No kid gloves

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  • It’s alarming. The number of young people dying in Canada has risen in the last few years, and not because of illness, but pure and simple neglect by the government. Canada’s reputation in the world as a healthy place to raise children is belied by statistics showing high rates of suicide, child abuse and struggles with mental health. According to a report compiled by Children First Canada and the O’Brien Institute for Public Health, the study, which analyzes data from major research organizations including Statistics Canada and the Canadian Institute of Health Information, said all orders of government need to do more to ensure that children benefit from the country’s overall wealth and prosperity, in particular, children’s health.

    Children First pointed to a UNICEF ranking of 41 Organization of Economic Co-Operation and Development countries that placed Canada 25th on the list when assessing for children’s well-being. There have been various research agencies that have documented many troubling markers of kids health over the years, with mental health emerging as an area of increasing urgency. The report found the number of mental health-related hospitalizations among people aged five to 24 had soared 66 per cent over the last decade. The lack of stats focusing specifically on those 18 or under, highlights one of the many shortcomings in the government’s efforts to keep tabs on children’s health.

    According to the Child and Youth Mental Health Collaborative between Sick Kids Hospital, the Centre for Addiction and Mental Health and the University of Toronto, many of these cases are youth who are not given the proper counseling and attention that they need in order to address their problems. Many of these cases result in suicide attempts, and sometimes death. Despite documenting high prevalence of mental health issues in kids as far back as 1987, Canada has taken comparatively little action to get at the root of the problem.

    The results also show not only a red flag, but an ongoing shortfall in the way mental health is handled in schools and primary health centres. Many institutions today, as well as parents, fail to give their children the necessary tools to cope with these things when they’re still minor. We are a crisis-driven health care system, not a public health system, that should aim to avoid and prevent these things from happening. Helicopter parents have enabled their children to think that as long as they speak their mind and raise their issues, something will be done about it by a third party. These parents forget that the best way for their children to cope with issues is to allow them to fall, to seek help, and to give encouragement to rise from them.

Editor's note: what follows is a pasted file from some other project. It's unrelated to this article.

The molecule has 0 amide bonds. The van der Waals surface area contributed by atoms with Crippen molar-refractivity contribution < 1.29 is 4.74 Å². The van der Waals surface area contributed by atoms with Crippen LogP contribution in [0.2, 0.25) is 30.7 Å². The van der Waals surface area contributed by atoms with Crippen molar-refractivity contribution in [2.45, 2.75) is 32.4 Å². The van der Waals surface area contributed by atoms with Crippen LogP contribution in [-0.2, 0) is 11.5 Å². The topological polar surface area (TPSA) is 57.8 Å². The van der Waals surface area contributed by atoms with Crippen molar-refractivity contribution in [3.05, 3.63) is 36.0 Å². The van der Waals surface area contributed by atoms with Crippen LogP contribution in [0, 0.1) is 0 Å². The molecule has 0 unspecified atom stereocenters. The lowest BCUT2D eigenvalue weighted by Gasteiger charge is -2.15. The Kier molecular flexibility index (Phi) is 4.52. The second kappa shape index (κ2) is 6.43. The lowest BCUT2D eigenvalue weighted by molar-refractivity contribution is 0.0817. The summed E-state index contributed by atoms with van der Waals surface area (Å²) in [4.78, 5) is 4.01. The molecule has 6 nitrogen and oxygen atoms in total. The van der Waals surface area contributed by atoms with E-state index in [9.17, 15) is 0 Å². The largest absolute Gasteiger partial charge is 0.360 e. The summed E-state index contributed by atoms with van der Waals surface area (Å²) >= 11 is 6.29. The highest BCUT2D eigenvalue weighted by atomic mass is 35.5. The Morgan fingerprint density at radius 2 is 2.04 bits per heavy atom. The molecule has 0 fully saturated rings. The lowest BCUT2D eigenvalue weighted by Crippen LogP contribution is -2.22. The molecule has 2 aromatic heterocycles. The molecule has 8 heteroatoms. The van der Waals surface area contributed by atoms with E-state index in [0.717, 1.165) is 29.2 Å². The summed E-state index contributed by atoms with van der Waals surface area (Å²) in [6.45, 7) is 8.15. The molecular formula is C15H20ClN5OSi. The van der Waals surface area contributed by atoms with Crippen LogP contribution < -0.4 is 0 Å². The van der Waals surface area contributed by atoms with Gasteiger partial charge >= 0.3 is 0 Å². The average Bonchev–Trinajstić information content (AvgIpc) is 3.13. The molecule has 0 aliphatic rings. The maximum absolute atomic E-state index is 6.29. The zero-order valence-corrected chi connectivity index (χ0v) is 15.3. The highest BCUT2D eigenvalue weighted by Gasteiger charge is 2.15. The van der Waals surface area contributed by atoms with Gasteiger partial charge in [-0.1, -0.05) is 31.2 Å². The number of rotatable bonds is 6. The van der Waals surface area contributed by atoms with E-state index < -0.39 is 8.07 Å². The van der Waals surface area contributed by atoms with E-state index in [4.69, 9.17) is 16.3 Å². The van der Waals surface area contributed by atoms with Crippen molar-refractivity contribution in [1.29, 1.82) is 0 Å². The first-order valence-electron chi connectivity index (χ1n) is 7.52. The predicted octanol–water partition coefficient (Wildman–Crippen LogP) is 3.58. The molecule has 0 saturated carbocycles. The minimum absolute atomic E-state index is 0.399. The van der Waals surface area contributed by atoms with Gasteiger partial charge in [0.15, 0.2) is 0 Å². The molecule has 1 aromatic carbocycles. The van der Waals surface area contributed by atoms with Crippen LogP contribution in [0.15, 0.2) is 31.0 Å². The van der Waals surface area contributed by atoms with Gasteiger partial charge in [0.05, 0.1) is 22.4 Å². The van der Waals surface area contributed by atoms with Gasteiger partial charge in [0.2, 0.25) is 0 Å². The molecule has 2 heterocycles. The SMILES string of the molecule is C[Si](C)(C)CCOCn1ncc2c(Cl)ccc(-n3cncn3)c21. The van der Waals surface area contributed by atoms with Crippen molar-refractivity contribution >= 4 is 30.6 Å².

As well, instead of exploring psychological assessment and the appropriate therapy to cope with issues, young people are simply given what they think they want, rather than the remedy they need, because parents simply do not want to deal with the harsh criticism of social media when they don’t “support” their children’s choices. This leads to the child’s further confusion, and more issues rise from them. In the end, when the child becomes more mature in age and intellect, and is ready to face his/her problem, they realize that there is no turning back from a decision that they were allowed to make when they were at an age that they needed guidance, not approval of their ill-advised decisions.

    Many data shows that a growing number of young people are ultimately resorting to suicide. Suicide is the second-most common cause of death among children, and Canada’s child suicide rate is among the top five in the world. Suicide is a result of desperation and frustration over issues that young people needed to resolve with the help of a responsible adult, one that is capable of giving them the courage to face a problem, to deal with it in the best way possible without changing their lives forever, and to help them get through crises that does not involve permanent damage to their lives. Alas, social media wins the day, and the death of a young person will live in the news for a few days until a new, more controversial issue takes over the papers and grapevine.

    As Canada gears up for the legalization of marijuana, many responsible parents fear the worst. Marijuana is a drug because it contains tetrahydrocannabinol or THC that creates the mind-altering effects that classifies marijuana as a “drug.” The medicinal part of marijuana used for pain management is CBD or cannabinol, and does not have the effects that gets you high. Big difference. As well, recent studies on young adults that smoke marijuana, found abnormalities in the brain related to emotion, motivation and decision-making. Marijuana smokers have poorer memories and mental aptitude than do non-users. This will make the next generation dumber and dumber, and the next Liberal government not any smarter.

    If the Canadian government spent less time on implementing laws legalizing marijuana and more on children’s physical and mental health, these mental and physical health issues would not be happening. As it is, the Trudeau government is giving numerous mixed signals to children regarding how they should take care of themselves, and legalizing marijuana and many issues regarding physical health and identity, are some of the issues that continue to confuse young people. With a poor mental health care monitoring and preventative system to begin with, children really don’t have a fighting chance. If it is true that Canada is no longer a country highly recommended to raise children, then my husband and I made a mistake choosing this country to be our home. We hope and pray we weren’t wrong.

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